Based in Southern California, Billy Tsounis is a psychedelic rock guitarist who records and performs with his band, the Amazing Androids. The band produces instrumental, heavy psych music that will take you out of your mind and on a musical journey through the sonic cosmos. If you’re a fan of bands like Dhidalah, you’re going to dig the hypnotic psych sound of Billy Tsounis and the Amazing Androids.

Warp Delights is the band’s eighth album. Released on October 2, 2019, it’s a followup to 2017’s Pimped by the Gods. The album features Billy Tsounis on guitars, Aris Weathersby on bass, Lucas Marquardt on electric cello, and Will Rury on drums. The album was recorded with a mix of analog and digital equipment, and each track was taped live in order to achieve the freshest sound and energy possible. The band went with the first or second take of each song. The experimental tracks take you on a sonic voyage through layers of psychedelic guitar tones, underscored by crisp drums and a beefy bass tone. The album can be found on Bandcamp for digital download. Here’s the tracklist:

  1. Cow Lands Eats Pilot (2:44)
  2. Serene (3:13)
  3. Gone Swamp Shopping (7:51)
  4. Too Nervous to Reincarnate (6:16)
  5. Last Dance Space Boots (3:54)
  6. Babalas Lilo (9:58)
  7. Becoming Butterfly (6:08)
  8. Messy Nostalgia Machines (7:05)

The album is perfect for sinking into the sofa and spacing out with the trance-inducing rhythms. There are long, spacey tracks like Babalas Lilo with it’s driving bass and phasing guitars, and the droney Gone Swamp Shopping; each conveys the album’s live, experimental feel. The waltzy track, Last Dance Space Boots will hook listeners with its catchy guitar lead, and Becoming Butterfly is a dreamy track that will lull you away on iridescent wings.

Check out Billy Tsounis and the Amazing Androids on Bandcamp, Reverb Nation, and Youtube, as well as Facebook and Instagram. Also go to BillyTsounis.com to learn more about the artist and the work that he’s doing. Thanks for reading The Sonic Sofa. Go in peace and rock on, Sofanauts.

Eastern Tales, the debut album by Babylon Tree

Babylon Tree is an instrumental heavy psych band from Athens, Greece. The six member band recently released their debut album, Eastern Tales. On it, the band attempts to capture the aesthetic of the Far-East. Their music is positively Middle-Eastern sounding, employing the use of Persian scales. The album art, created by Manster Design, adds to that feel, with the incorporation of dunes, a snake-hosed hookah, a spired city in the distance, and an Eastern motif.

“…a richly layered composition…”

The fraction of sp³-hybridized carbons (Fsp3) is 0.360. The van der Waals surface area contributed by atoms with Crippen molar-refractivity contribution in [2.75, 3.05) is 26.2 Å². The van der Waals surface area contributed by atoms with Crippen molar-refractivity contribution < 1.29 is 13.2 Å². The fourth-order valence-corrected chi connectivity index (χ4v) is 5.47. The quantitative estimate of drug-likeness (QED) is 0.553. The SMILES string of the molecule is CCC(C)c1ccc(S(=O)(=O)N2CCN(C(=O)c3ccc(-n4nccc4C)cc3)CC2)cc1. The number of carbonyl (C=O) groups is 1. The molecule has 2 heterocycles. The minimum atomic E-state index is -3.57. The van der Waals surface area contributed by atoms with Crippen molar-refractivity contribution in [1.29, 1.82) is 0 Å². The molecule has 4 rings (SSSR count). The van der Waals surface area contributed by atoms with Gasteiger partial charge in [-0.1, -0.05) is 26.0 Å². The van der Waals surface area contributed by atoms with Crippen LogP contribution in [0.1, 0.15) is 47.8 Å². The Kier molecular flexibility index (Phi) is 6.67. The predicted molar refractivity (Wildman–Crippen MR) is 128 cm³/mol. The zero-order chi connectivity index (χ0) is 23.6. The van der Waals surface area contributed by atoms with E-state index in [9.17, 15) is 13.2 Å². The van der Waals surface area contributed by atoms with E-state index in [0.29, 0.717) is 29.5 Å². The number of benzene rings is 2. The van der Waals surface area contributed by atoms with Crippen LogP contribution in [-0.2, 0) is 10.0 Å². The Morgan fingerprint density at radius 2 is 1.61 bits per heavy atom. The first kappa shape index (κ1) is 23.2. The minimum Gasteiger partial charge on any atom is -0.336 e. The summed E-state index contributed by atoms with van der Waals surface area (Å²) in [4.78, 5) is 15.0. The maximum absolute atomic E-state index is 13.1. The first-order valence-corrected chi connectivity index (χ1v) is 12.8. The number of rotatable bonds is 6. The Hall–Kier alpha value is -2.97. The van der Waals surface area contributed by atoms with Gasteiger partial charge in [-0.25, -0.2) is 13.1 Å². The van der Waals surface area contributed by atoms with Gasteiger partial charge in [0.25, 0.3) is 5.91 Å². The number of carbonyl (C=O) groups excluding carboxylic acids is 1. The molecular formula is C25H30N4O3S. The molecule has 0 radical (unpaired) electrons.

The album is made up of six songs, each around 8-10 minutes, and each is a richly layered composition. There are the usual modern instruments like keyboards, electric and acoustic guitars, bass, and drums, but the band also adds in older, more traditional instruments, such as the ud, lute, and hammered dulcimer. The band’s sound ends up having many qualities of world music, but with the heavy groove of stoner rock. Their music is unique, but perhaps carries echoes of albums like Microtonal Flying Banana by King Gizzard.

The opening track, Anatolia (8:44), sets the tone with some tasty hand percussion and a nice clean guitar melody, and then we’re introduced to the deep, rich tones of the bass, which stand out consistently throughout the whole album. The song has a great oriental vibe and includes a creative organ section, guitar solos with some nice wah pedal and effect work, and some heavier breakdowns of the riff in the last half. The style, with its slow and contemplative Middle-Eastern themes, is almost like proto-surf music. The only complaint I have is that there are some organ tones toward the beginning which hit some volume peaks and sound like they are a little hot in the mix.

Dunes and Wind (10:17) introduces a psychedelic tremolo effect on the guitar, and features some great interplay between the bass and organ. There several transitions throughout the song that keep things interesting. The real highlight of the song is the extended use of the unique sounding hammered dulcimer at the end of the song.

Alawith (9:51) opens with a heavy bass-led rhythm section, laced with bells and hand percussion. The sound is very cohesive, with string-orchestra sounds on the keyboard. About halfway through, at the 5:15 mark, the song becomes more driving and heavy and the song features an awesome oriental sounding guitar solo complemented by a cool triplet pattern on the ride cymbal.